Working at home is a bit of a marmite issue for employers and staff. Some employers are still of the view that work is best done in the office. In certain types of role or activity there is no doubt that at the moment this is the case – where face-to-face communication is key, or fast and reliable access to internal network services are essential. However, for many though, the opportunity to work at home can be an enormous benefit in terms of work-life balance and with the elimination of commuting time can actually free up extra working hours that would otherwise be lost.

Pros and cons of working at home – from an ergonomics perspective

Although there might for many people be some ergonomic deficits to working at home – for example not having a height adjustable chair, or as much space to work in, there are also significant ergonomic benefits for many people. For example, being more able to stand and move around when taking a call, being able to use voice dictation software without any risk of distracting colleagues, being able to take more frequent movement/change of posture breaks without concern about appearing to be doing less work.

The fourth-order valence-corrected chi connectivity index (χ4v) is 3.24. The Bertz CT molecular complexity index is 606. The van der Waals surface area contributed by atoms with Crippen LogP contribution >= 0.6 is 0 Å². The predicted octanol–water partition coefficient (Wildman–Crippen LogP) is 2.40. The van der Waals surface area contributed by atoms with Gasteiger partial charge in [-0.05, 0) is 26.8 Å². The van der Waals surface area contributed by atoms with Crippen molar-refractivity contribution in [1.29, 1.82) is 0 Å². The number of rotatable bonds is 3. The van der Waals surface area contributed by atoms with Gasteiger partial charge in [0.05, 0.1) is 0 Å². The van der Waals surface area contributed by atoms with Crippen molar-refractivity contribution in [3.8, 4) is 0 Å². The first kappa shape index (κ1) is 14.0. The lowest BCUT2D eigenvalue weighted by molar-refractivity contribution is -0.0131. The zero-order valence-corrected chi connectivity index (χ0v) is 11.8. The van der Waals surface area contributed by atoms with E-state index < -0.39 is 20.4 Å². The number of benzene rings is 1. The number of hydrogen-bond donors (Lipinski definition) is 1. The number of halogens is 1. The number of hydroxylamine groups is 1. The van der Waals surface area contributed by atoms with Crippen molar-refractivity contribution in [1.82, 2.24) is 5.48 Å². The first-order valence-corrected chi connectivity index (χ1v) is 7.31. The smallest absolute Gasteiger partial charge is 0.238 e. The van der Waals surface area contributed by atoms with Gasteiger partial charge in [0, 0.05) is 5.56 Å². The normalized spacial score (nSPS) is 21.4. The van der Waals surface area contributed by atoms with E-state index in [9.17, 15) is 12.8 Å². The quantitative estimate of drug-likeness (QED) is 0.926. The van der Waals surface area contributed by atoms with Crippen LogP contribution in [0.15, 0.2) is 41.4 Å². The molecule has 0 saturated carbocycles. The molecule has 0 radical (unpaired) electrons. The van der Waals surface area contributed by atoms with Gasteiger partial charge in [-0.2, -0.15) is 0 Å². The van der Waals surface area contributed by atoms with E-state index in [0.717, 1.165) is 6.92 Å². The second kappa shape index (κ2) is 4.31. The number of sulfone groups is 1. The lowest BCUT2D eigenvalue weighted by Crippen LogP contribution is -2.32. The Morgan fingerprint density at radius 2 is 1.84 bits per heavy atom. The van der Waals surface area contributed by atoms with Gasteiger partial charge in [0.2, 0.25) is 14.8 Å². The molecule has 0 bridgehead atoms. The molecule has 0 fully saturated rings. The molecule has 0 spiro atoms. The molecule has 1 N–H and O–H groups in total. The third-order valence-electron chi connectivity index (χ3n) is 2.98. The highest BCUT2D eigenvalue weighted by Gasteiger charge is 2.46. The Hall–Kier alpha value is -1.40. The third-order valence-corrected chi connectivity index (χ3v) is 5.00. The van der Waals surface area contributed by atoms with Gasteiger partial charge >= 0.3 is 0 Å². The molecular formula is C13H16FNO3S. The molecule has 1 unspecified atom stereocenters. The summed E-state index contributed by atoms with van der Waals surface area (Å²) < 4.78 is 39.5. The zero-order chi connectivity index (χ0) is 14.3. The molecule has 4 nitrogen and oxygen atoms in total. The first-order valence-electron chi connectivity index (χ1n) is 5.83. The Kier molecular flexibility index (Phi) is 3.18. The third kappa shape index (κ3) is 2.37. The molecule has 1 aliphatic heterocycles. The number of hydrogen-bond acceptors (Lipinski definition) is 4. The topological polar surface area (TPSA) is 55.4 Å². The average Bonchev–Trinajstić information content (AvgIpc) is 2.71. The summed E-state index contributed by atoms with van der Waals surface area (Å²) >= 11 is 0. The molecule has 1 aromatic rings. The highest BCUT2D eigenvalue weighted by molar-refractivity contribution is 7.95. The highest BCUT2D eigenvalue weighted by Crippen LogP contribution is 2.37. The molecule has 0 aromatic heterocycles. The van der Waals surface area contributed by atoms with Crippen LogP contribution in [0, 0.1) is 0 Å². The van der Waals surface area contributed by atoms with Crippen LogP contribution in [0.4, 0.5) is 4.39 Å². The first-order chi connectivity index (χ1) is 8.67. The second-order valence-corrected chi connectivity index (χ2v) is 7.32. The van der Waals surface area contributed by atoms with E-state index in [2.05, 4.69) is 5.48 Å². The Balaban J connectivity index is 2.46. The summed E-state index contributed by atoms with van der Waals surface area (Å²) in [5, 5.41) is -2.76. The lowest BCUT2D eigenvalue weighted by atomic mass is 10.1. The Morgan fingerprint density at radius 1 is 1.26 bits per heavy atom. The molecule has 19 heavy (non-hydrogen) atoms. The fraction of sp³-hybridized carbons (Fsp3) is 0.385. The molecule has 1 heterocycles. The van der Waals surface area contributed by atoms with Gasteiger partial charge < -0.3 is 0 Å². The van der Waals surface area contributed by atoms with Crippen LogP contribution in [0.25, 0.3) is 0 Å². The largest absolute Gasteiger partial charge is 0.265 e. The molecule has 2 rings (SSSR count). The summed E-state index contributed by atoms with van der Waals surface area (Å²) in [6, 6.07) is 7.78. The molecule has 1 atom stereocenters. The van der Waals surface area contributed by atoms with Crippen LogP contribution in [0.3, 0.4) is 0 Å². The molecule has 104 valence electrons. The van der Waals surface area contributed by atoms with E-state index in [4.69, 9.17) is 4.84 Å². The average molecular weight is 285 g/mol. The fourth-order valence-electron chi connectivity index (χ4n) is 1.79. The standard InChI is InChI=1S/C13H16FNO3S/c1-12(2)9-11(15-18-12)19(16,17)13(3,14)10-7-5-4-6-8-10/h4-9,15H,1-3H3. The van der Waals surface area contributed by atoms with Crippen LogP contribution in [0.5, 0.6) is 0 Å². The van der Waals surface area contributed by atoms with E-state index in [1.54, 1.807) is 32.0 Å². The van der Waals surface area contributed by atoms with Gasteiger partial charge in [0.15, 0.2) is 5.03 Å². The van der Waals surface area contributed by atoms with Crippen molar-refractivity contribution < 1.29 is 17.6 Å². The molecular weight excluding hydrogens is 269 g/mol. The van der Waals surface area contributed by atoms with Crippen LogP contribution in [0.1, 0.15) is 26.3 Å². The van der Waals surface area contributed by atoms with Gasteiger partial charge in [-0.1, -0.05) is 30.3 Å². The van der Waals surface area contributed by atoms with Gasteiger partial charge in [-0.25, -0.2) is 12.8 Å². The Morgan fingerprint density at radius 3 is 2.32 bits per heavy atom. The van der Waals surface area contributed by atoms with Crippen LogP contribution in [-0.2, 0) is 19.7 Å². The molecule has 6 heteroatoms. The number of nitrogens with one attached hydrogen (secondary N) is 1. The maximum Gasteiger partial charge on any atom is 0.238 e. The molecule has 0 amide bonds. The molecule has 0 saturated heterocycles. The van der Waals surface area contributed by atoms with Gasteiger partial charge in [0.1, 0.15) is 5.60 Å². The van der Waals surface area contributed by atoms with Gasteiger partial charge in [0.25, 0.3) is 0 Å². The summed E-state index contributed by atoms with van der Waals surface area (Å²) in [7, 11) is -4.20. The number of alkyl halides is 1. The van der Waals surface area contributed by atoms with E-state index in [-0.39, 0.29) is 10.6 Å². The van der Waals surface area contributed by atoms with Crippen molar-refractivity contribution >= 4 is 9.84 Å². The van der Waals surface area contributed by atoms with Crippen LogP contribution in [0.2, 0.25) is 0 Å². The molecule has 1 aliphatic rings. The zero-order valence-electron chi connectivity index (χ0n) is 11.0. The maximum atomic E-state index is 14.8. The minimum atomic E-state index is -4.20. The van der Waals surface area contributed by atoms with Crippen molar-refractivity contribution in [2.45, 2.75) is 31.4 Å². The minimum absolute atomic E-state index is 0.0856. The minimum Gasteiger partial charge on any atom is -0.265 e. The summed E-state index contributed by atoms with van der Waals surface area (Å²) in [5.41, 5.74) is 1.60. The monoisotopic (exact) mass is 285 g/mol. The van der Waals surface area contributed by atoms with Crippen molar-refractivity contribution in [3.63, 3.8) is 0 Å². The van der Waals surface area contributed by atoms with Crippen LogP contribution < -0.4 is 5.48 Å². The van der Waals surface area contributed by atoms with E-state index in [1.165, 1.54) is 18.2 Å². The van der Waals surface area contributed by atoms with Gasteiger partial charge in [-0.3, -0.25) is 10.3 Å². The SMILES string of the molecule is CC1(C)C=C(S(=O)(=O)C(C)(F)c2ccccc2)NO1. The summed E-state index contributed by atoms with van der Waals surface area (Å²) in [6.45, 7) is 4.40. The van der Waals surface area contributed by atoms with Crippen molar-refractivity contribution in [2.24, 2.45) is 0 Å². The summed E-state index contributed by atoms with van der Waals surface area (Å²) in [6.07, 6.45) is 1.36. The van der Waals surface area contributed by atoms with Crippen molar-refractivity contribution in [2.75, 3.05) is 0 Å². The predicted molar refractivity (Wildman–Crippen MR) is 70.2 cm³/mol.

Also when we consider issues such as stress and cognitive demands, it’s often the case now that due to hot desking environments, if people know that they have work to do that will involve a high level of concentration, they will choose in many cases to do that at home where they are less likely to be disturbed by colleagues directly or indirectly due to noise..

Additional issues for employers

What are employers’ responsibilities with regard to providing equipment for working at home?

For someone who is a full-time homeworker – i.e. contractually stated as working from home, employers should provide the same level of assessment and equipment as they would do at an office.

For a regular partial homeworker – If it is contractually written in that they will work from home employers should provide the same level of assessment and equipment as they would do at an office. If the homeworking is based on an informal agreement with the line manager, and if there is an expectation that they will work from home (e.g. low capacity hot desking at their office) employers should still make available any necessary equipment identified by the assessment which is carried out.